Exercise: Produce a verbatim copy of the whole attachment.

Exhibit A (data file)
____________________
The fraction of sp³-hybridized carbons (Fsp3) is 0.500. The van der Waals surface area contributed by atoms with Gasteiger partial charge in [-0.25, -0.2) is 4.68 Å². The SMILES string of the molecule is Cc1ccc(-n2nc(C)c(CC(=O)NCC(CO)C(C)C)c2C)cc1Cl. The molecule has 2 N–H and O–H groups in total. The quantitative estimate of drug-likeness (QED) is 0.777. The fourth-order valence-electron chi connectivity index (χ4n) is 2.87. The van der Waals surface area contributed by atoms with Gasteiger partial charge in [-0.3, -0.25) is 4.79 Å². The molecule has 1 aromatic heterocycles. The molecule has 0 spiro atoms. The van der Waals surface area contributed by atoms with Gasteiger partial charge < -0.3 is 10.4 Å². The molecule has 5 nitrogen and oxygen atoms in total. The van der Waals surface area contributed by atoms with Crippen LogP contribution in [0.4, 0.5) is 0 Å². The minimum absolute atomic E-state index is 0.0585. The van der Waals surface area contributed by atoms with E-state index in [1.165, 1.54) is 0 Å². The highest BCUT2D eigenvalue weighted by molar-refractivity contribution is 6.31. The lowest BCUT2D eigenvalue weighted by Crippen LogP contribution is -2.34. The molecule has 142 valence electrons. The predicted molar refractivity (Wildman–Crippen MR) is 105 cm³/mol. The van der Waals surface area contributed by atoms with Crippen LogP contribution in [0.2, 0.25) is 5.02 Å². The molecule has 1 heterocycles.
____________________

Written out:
The fraction of sp³-hybridized carbons (Fsp3) is 0.500. The van der Waals surface area contributed by atoms with Gasteiger partial charge in [-0.25, -0.2) is 4.68 Å². The SMILES string of the molecule is Cc1ccc(-n2nc(C)c(CC(=O)NCC(CO)C(C)C)c2C)cc1Cl. The molecule has 2 N–H and O–H groups in total. The quantitative estimate of drug-likeness (QED) is 0.777. The fourth-order valence-electron chi connectivity index (χ4n) is 2.87. The van der Waals surface area contributed by atoms with Gasteiger partial charge in [-0.3, -0.25) is 4.79 Å². The molecule has 1 aromatic heterocycles. The molecule has 0 spiro atoms. The van der Waals surface area contributed by atoms with Gasteiger partial charge < -0.3 is 10.4 Å². The molecule has 5 nitrogen and oxygen atoms in total. The van der Waals surface area contributed by atoms with Crippen LogP contribution in [0.4, 0.5) is 0 Å². The minimum absolute atomic E-state index is 0.0585. The van der Waals surface area contributed by atoms with E-state index in [1.165, 1.54) is 0 Å². The highest BCUT2D eigenvalue weighted by molar-refractivity contribution is 6.31. The lowest BCUT2D eigenvalue weighted by Crippen LogP contribution is -2.34. The molecule has 142 valence electrons. The predicted molar refractivity (Wildman–Crippen MR) is 105 cm³/mol. The van der Waals surface area contributed by atoms with Crippen LogP contribution in [0.2, 0.25) is 5.02 Å². The molecule has 1 heterocycles.